OKLAHOMA CITY (BP) – Although Oklahoma City police chaplains Jack and Phyllis Poe weren’t inside the Alfred P. Murrah Federal Building when a truck bomb exploded at 9:02 a.m. on April 19, 1995, the aftereffects of the tragedy pushed them to grapple with forgiveness.
“One of the things we really didn’t understand is, as caregivers, we want to make a difference, but we didn’t realize that you can give yourselves away. And, Phyllis and I gave ourselves away,” Poe said, reminiscing about the tragedy as its 20th anniversary approached.
“The two weeks before it happened, we had [attended] seven funerals,” Phyllis recalled. “We were in the office and I started crying. I said, ‘God, please, no more funerals, we can’t do this, we’re too tired.’ So, we were spent before we ever got to the bombing.”
On April 19, they were getting dressed to go to yet another funeral when the bomb went off. “Our house was 8.5 miles away,” Jack said. “I thought something in our house had exploded. Then I thought an airplane crash had caused that massive boom.
“So, I went to the car and checked our [police] radio and finally someone said they thought it was the federal building downtown.
“I left, and Phyllis said she would follow me later. I pulled in behind one of our [police] units and followed him downtown.”
The Poes would spend the next 21 days at the bomb site. They worked tirelessly in the weeks, months and years after the bombing, pouring their hearts and souls into the lives of others. The smiles on their faces and the ubiquitous hugging, however, masked the struggle to forgive the perpetrators of the bombing, eventually leading to an unstable marriage.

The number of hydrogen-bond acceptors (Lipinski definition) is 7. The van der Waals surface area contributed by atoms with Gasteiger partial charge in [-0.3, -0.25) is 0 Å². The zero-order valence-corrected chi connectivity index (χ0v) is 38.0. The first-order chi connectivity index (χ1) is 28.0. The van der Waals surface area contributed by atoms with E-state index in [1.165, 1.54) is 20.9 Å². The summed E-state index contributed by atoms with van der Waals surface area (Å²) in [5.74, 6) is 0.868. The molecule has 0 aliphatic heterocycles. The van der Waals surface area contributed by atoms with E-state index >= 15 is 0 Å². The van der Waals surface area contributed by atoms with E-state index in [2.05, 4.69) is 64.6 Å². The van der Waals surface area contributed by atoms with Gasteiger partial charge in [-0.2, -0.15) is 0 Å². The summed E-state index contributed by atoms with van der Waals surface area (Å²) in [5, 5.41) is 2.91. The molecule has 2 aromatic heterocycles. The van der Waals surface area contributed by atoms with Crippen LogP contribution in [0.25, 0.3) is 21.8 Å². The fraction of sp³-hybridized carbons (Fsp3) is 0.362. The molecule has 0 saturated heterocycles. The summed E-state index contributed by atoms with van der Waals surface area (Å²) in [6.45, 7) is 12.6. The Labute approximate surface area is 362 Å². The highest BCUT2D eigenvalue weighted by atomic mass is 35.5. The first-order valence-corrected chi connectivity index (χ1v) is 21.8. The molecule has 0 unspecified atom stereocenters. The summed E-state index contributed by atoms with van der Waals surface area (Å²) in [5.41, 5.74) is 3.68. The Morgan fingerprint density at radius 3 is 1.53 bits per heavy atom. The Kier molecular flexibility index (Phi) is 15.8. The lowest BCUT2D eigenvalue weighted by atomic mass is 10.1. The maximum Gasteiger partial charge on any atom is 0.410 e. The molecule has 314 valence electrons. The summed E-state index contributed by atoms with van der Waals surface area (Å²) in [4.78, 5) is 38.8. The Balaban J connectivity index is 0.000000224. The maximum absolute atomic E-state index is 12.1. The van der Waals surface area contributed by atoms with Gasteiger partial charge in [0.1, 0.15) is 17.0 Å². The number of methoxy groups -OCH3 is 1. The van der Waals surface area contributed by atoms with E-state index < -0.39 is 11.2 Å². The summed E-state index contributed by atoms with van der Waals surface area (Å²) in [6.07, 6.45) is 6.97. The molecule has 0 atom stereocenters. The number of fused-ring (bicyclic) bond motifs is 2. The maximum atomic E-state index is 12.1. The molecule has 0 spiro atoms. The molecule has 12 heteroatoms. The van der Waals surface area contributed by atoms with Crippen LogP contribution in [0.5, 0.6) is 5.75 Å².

“I didn’t know where to put my anger,” Phyllis said. “I had a lot of anger. Anger that people were hurt; that people died. Anger that our lives were changed within seconds, because you’ll never be the same. No matter where we go, what we do, we talk about the bombing. It comes up somehow. Before the bombing, after the bombing. It’s one of those markers in your life.”
“Finally, we were going to a survivors’ meeting at the state capitol one night, and I didn’t want to go and said, ‘I just feel like the first person who asks me for another hug, I’d just as soon slap them.’ I knew then I was in trouble, because I love people and I’m a hugger.
Jack also struggled with forgiveness “because I didn’t like [convicted bomber Timothy] McVeigh and I didn’t like [co-conspirator Terry] Nichols.” At a church service in Texas during a break in Nichols’ trial in 1999, the preacher was speaking on forgiveness. He mentioned the bombing and McVeigh and Nichols, “and he said if they had repented, God would forgive them. I got up and walked out,” Jack said.
“I sat outside and my 15-year-old grandson came out and knew something was going on. He came out and just let me cry on his shoulder.
“I finally had to come to the realization that forgiveness is not for McVeigh or Nichols, it’s for us. Booker T. Washington, I think it was, once said, ‘I’ll never permit a man to reduce me to hate, for the moment I hate him, I become his slave.’
Forgiveness “would allow me to minister to those who haven’t forgiven,” Jack said. “And I knew that if I didn’t let it go, it would continue to eat at me.”
Things came to a head in 1999, and the Poes’ marriage was “saved” by Joe Williams, the Baptist General Convention of Oklahoma’s chaplaincy and community services specialist and a chaplain with the FBI, who arranged for the couple to attend a seminar in Florida.
“Joe came to the house and had airplane tickets to Florida for us to go see Charles Figley,” Phyllis said of a leading specialist for emotionally traumatized people.
“We thought we were going to a big conference on something called Compassion Fatigue. But, when we got there, the conference was just the two of us.
“Joe, along with the Lord, saved our marriage by coming over and loving us.”